History of Pointe Marine
Ray Hilt’s History of Pointe Marine
When our group bought Pointe Marine, there was a building about where the heads and fish cleaning station on the west side are now. It had been a small mom & pop restaurant called The Lunch Box, until shortly before we bought the marina. A couple of years later we moved our office into this little building and had a small ship’s store there as well. One day the young lady I mentioned in an earlier article called to tell us that she was being annoyed by a large swarm of “moths” in the building. When we investigated, it turned out the “moths” were actually a swarm of termites. The building had an old skirt around the bottom, and it turned out that this covered a multitude of sins. The building was actually sitting on several enormous logs from the lumber era which sat right on the ground, a setup irresistible to termites. The history of this building turned out to be fascinating.
It was originally built by the Cihaks as a floating ark. During the winter it was anchored in different places in Muskegon Lake, and people could walk out and go perch fishing in relative comfort inside the building.. I have a picture of it anchored off Pigeon Hill in my reception room. They sold sandwiches and bait. I am not sure how they kept them separate. At certain times, when the ice was not so thick, The Ark, as it was called, would wander around Muskegon Lake, especially when we had a heavy NW wind. The Coast Guard took a dim view of this, and I understand that there were warnings issued. One day, after a particularly heavy wind, our little Ark broke loose and ended up banging against the side of the Milwaukee Clipper. (Horrors) Now the Mart Dock folks as well as the Coast Guard got real uppity about this, and the Ark’s career as an ark was over. The building was dragged ashore to where it was located when we bought the property, and became a marina store. The store sold outboard motors, tackle, bait, etc.
I am including a picture of it at that time. In due course, the business was closed. (editors note: This picture is probably from the early 1950’s. Just look how high the water was. It even flooded the west side road.)
Enter Bert & June. June was a marvelous cook. They had a thriving business in The Lunch Box. Many of us flocked there for some of the best hamburgers you ever ate. Her sandwiches were superb, and her dinners were just like the best home made. Pies and desserts were scrumptious. Little matter that they occasionally had a little problem with the Health Department. As the fortunes of Michigan Marine, which owned the marina, declined, theirs was on the rise. Bert got the job of running the gas dock.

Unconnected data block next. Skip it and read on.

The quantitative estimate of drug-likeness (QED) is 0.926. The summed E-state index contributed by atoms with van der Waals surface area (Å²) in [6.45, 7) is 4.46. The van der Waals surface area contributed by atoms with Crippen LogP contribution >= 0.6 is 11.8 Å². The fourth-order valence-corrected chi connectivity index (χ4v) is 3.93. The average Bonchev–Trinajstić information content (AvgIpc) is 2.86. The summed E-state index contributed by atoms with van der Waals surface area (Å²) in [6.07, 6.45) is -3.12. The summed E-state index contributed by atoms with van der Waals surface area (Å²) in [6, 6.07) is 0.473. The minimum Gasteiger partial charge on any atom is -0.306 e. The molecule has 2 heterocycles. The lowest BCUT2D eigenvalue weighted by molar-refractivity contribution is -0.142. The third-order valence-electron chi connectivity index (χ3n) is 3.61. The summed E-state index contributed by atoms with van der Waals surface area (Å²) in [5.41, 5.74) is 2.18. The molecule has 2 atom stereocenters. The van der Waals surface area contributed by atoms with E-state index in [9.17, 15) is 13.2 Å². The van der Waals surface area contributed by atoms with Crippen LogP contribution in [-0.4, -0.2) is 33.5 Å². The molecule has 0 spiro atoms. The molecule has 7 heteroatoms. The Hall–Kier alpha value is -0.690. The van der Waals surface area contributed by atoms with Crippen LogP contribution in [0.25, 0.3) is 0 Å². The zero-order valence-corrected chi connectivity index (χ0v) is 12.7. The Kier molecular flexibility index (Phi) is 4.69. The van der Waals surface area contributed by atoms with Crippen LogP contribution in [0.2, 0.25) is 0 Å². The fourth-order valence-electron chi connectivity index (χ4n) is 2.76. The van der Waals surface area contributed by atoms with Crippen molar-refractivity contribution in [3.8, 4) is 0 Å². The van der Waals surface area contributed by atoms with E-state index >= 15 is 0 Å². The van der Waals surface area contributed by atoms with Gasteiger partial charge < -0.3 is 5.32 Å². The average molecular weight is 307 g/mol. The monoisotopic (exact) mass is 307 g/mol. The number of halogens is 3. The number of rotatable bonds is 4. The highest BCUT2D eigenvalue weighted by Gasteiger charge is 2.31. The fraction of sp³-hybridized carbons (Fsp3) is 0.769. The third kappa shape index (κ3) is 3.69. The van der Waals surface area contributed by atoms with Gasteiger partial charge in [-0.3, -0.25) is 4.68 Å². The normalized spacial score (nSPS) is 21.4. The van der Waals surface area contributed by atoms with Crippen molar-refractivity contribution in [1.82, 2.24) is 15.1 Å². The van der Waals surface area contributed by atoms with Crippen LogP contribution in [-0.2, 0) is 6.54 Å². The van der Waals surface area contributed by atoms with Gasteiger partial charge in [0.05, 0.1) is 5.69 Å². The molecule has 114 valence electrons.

One day Judd Kovalak and I were onboard Guliver talking about our upcoming summer trip, and decided to go up to The Lunch Box for lunch. Bert was out in the back of the building at an old table cutting up a roast. At this point a boat pulled up to the gas dock and Bert wiped his hands on this apron, covered the meat with foil, and went to pump gas. He also checked the oil on both engines, then wiped his hands on his apron and headed back to cut more meat. In the meantime, the ducks had not been idle. After all, they did know where the goodies were, and flew up on the table to help themselves. Bert promptly shooed them off, sat down, and continued to cut meat. After watching this, Judd and I were not near as hungry as we had been. We discussed the possibility of this combination of motor oil, gasoline, ducks, flies, and fresh air added to the flavor of cooking.
Shortly before the purchase of the property, Bert & June closed The Lunch Box to take the restaurant at the Downtowner Motor Inn on Muskegon Ave. This was a short lived venture because the motel closed soon after. Bert himself became a bit of a celebrity a short time later. Old Dr. Kislov was a talented sculptor and he used Bert for the model of a bronze sculpture he made of a sumo wrestler.
Getting back to the building itself, we discussed our problem with the city. They had appraised rather high, and it was going to take an astounding amount of money to repair and treat the building, including jacking it up and replacing the log foundation from it’s days as an ark. We were not going to get any break on its appraised value, so the decision was made to tear it down. For the record, I do not have part of the building stored in my barn. It has been gone a long time now, but when it comes up in a conversation, it never fails to bring a smile to the faces of those of us that remember it, Bert & June, and survived eating there.